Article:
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Is there something you have always wanted to know about language? We might have an answer! On this page we answer questions about various aspects of language asked by people outside of the language researcher community.

What do researchers mean when they talk about "maternal language"?

When researchers talk about "maternal language", they talk about child-directed language. Modern research on the way in which caregivers talk to children started in the late seventies. Scholars who study language acquisition were interested in understanding how language learning is influenced by the way caregivers talk to their children. Since the main caregivers were usually mothers, most first studies focused on maternal language (often called Motherese), which was usually described as having higher tones, a wider tonal range and a simpler vocabulary. However, we now understand that the ways in which mothers modify their speech for their children are extremely variable. For example, some mothers use a wider tone range than usual, but many mothers use nearly the same tone range they use with adults. Mothers’ speech also changes to adapt to their children’s language abilities, so maternal speech can be very different from one month to the next.

Q&A maternal 6.2

Image: Eoin Dubsky

Also, in some cultures mothers use little or no “baby talk” when interacting with their children. Because of this, it is impossible to define a universal maternal language. It’s also important to remember that fathers, grandparents, nannies, older siblings, cousins, and even non-family members often modify their speech when they address a young child. For this reason, researchers today prefer to use the label “child-directed speech” instead of "maternal language" or “motherese”. Some recent studies also show that we do more than just modify our speech for children: we also modify our hand gestures and demonstrative actions, usually making them slower, bigger, and closer to the child. In sum, child-directed language seems to be only one aspect of a broader communicative phenomenon between caregivers and children.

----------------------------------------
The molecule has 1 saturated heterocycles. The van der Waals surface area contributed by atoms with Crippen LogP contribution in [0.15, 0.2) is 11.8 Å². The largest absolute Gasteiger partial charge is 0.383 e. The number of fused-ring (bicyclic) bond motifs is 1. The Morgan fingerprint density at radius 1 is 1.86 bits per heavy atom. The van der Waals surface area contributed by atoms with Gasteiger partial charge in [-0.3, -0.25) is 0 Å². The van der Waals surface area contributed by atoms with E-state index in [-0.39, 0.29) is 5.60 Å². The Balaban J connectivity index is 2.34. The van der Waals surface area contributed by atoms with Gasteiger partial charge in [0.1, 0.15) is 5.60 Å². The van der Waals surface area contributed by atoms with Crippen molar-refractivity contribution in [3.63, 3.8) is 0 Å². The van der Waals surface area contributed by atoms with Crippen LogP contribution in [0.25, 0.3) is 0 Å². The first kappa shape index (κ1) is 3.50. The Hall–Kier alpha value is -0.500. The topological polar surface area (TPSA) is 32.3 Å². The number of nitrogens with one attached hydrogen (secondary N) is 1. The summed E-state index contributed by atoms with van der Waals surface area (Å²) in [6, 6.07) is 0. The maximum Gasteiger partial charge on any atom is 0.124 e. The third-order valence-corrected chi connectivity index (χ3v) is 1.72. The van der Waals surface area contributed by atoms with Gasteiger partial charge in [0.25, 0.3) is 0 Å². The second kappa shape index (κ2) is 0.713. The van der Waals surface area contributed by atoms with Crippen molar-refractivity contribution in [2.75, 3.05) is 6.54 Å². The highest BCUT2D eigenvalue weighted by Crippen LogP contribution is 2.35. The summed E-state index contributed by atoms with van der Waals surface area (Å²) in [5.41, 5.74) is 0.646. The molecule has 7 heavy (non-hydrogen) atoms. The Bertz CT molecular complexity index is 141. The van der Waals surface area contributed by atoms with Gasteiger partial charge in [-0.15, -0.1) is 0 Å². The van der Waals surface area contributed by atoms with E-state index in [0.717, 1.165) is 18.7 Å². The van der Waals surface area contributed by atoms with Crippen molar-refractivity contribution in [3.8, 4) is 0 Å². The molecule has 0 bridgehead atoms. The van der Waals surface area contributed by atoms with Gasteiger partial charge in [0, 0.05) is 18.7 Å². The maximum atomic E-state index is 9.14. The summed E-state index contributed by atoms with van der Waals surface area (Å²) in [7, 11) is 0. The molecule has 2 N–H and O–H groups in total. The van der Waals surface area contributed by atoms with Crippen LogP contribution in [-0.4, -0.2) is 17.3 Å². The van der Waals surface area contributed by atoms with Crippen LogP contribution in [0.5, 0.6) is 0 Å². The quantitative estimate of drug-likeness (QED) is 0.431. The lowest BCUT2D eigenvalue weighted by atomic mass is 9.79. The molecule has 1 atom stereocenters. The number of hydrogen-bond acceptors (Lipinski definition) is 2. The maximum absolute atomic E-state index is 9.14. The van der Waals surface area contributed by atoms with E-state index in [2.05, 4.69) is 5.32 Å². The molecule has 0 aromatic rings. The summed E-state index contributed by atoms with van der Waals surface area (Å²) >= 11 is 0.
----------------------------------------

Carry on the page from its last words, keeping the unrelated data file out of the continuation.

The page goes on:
Emanuela Campisi, Marisa Casillas & Elma Hilbrink

Further Reading:

Fernald, A., Taeschner, T., Dunn, J., Papousek, M., de Boysson-Bardies, B., & Fukui, I. (1989). A cross-language study of prosodic modifications in mothers' and fathers' speech to preverbal infants. Journal of Child Language, 16, 477–501.

Rowe, M. L. (2008). Child-directed speech: relation to socioeconomic status, knowledge of child development and child vocabulary skill. Journal of Child Language35, 185–205.

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The Max Planck Institute for Psycholinguistics is an institute of the German Max Planck Society. Our mission is to undertake basic research into the psychological,social and biological foundations of language. The goal is to understand how our minds and brains process language, how language interacts with other aspects of mind, and how we can learn languages of quite different types.

The institute is situated on the campus of the Radboud University. We participate in the Donders Institute for Brain, Cognition and Behaviour, and have particularly close ties to that institute's Centre for Cognitive Neuroimaging. We also participate in the Centre for Language Studies. A joint graduate school, the IMPRS in Language Sciences, links the Donders Institute, the CLS and the MPI.

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This project was coordinated by:

Katrien Segaert 
Katerina Kucera
Judith Holler

Sean Roberts
Agnieszka Konopka
Gwilym Lockwood
Elma Hilbrink
Joost Rommers
Mark Dingemanse
Connie de Vos